5 killed Plane crashes on N.J. interstate

5 killed Plane crashes on N.J. interstate – A small plane headed from New Jersey to suburban Atlanta crashed onto an interstate shortly after takeoff Tuesday, killing five people, authorities said.

Two men, one woman, two children and a dog aboard the plane died in the crash in Morristown, New Jersey, just after 10 a.m. ET, said Robert Gretz, a senior air safety investigator with the National Transportation Safety Board.

The plane, a six-seater Socata TBM700, was headed from Teterboro, New Jersey, to DeKalb-Peachtree Airport in suburban Atlanta when it crashed onto Interstate 287 about 14 minutes into the flight, Gretz said.

The plane was at about 17,500 feet when “there was some discussion between the pilot and the controller of locations of icing conditions,” he said.

He told reporters Monday night the conversation seemed “routine” and was “not a distress call.”

Gretz said he did not know whether the conversation concerned a cloud that might contain ice; actual icing on the airplane; or whether the pilot was inquiring where ice might be or reporting it. “I’ve heard this thirdhand. … That’s something I need to listen to the tapes to know,” he said.

Gretz said he was not aware of any icing conditions on the ground at Teterboro that would have required the plane to be deiced.

However, he stressed that the investigation is in its infancy and it is too soon to speculate what might have caused the crash. “It’s too early to tell whether it was something mechanical or something the pilot did — we just don’t know,” he said.

Preliminary information is that the five were headed to Atlanta for a combination business-leisure trip, Gretz said.

Authorities did not release the names of those who died, pending positive identification by the medical examiner and notification of relatives.

But New York investment banking firm Greenhill & Co. reported that those on board were two of the firm’s managing directors, Jeffrey Buckalew, 45, and Rakesh Chawla, 36; Buckalew’s wife, Corinne, and their two children, Jackson and Meriwether. Ages for the children were not given.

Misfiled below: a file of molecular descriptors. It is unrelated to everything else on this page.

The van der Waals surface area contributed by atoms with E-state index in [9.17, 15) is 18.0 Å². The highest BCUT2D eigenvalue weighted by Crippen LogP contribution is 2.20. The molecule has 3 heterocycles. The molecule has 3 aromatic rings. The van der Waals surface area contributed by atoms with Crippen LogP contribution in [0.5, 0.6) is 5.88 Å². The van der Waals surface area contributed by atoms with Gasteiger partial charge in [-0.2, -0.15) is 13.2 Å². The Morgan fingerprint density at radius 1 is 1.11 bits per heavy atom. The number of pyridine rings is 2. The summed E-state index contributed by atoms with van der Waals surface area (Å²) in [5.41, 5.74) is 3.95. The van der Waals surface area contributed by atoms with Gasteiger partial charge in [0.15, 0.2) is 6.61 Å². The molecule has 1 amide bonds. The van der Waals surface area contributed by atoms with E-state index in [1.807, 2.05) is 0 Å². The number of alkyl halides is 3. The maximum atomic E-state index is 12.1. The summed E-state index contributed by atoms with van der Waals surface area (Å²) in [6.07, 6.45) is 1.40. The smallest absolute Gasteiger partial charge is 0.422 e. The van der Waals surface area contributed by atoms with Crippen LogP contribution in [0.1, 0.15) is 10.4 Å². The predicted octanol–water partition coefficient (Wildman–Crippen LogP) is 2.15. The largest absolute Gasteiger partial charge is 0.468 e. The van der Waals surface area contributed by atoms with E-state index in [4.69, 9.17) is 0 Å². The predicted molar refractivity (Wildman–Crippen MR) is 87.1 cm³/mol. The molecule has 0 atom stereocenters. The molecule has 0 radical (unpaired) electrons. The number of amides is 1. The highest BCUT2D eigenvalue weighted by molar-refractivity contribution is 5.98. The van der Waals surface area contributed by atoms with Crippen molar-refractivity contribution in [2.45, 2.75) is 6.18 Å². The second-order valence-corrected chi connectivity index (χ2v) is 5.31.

“The plane belonged to Mr. Buckalew, an experienced pilot whose passion was flying,” the company said in a statement. “The firm is in deep mourning over the tragic and untimely death of two of its esteemed colleagues and members of Jeff’s family.”

No one on the ground was injured, although a pickup truck narrowly missed the plane, Gretz said. The debris field from the crash was spread over about a half-mile, with part of a wing and the plane’s tail found in a tree in a residential area, he said. Witnesses reported the plane was in an “uncontrolled spin” before it crashed.

A Federal Aviation Administration radar facility in New York lost radio contact with the plane, and also lost it on radar, FAA spokesman Jim Peters said. The crash site was about 30 miles southeast of the Teterboro airport, Peters said.

Gretz said Monday evening he was not sure how long after the conversation regarding icing that the plane dropped off radar, saying investigators will be determining that.

The plane struck the southbound lanes of I-287, continued through a wooded median and came to rest on the northbound lanes, New Jersey State Police Lt. Stephen Jones said.

Most of the interstate was shut down after the crash, Jones said. One northbound lane and two southbound lanes were open as of Tuesday afternoon, but officials were “still trying to recover both the pieces of the plane and the remains of the victims.”

Baca :

Gretz said Monday night the wreckage recovery was halted about 6 p.m. because of darkness and would resume after Tuesday’s morning rush hour, at 9:30 a.m.

The New Jersey Department of Transportation said motorists had two of three travel lanes in each direction available for Monday evening’s rush hour.[Ai]